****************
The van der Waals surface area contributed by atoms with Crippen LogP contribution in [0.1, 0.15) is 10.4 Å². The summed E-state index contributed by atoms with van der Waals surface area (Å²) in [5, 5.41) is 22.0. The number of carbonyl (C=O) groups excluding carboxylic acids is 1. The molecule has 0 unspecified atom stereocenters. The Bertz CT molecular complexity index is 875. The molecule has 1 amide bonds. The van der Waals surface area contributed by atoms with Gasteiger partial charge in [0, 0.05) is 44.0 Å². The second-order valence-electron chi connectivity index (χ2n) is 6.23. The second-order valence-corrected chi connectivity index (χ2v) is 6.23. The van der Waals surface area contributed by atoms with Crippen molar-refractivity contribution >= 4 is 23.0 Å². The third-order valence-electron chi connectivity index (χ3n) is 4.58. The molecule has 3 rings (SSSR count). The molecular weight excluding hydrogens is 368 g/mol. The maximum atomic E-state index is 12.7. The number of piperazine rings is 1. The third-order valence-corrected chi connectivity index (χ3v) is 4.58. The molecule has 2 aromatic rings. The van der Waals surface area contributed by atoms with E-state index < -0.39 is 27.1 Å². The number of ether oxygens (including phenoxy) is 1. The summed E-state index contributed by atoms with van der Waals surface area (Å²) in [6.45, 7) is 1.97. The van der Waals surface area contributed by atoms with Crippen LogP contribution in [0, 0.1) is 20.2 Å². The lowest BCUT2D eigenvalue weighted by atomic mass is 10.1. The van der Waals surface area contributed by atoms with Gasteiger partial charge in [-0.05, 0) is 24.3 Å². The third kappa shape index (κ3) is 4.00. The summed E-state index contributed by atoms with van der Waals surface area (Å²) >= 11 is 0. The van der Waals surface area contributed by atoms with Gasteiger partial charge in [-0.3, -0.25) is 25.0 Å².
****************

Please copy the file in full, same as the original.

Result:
The van der Waals surface area contributed by atoms with Crippen LogP contribution in [0.1, 0.15) is 10.4 Å². The summed E-state index contributed by atoms with van der Waals surface area (Å²) in [5, 5.41) is 22.0. The number of carbonyl (C=O) groups excluding carboxylic acids is 1. The molecule has 0 unspecified atom stereocenters. The Bertz CT molecular complexity index is 875. The molecule has 1 amide bonds. The van der Waals surface area contributed by atoms with Gasteiger partial charge in [0, 0.05) is 44.0 Å². The second-order valence-electron chi connectivity index (χ2n) is 6.23. The second-order valence-corrected chi connectivity index (χ2v) is 6.23. The van der Waals surface area contributed by atoms with Crippen molar-refractivity contribution >= 4 is 23.0 Å². The third-order valence-electron chi connectivity index (χ3n) is 4.58. The molecule has 3 rings (SSSR count). The molecular weight excluding hydrogens is 368 g/mol. The maximum atomic E-state index is 12.7. The number of piperazine rings is 1. The third-order valence-corrected chi connectivity index (χ3v) is 4.58. The molecule has 2 aromatic rings. The van der Waals surface area contributed by atoms with E-state index < -0.39 is 27.1 Å². The number of ether oxygens (including phenoxy) is 1. The summed E-state index contributed by atoms with van der Waals surface area (Å²) in [6.45, 7) is 1.97. The van der Waals surface area contributed by atoms with Crippen LogP contribution in [0, 0.1) is 20.2 Å². The lowest BCUT2D eigenvalue weighted by atomic mass is 10.1. The van der Waals surface area contributed by atoms with Gasteiger partial charge in [-0.05, 0) is 24.3 Å². The third kappa shape index (κ3) is 4.00. The summed E-state index contributed by atoms with van der Waals surface area (Å²) >= 11 is 0. The van der Waals surface area contributed by atoms with Gasteiger partial charge in [-0.3, -0.25) is 25.0 Å².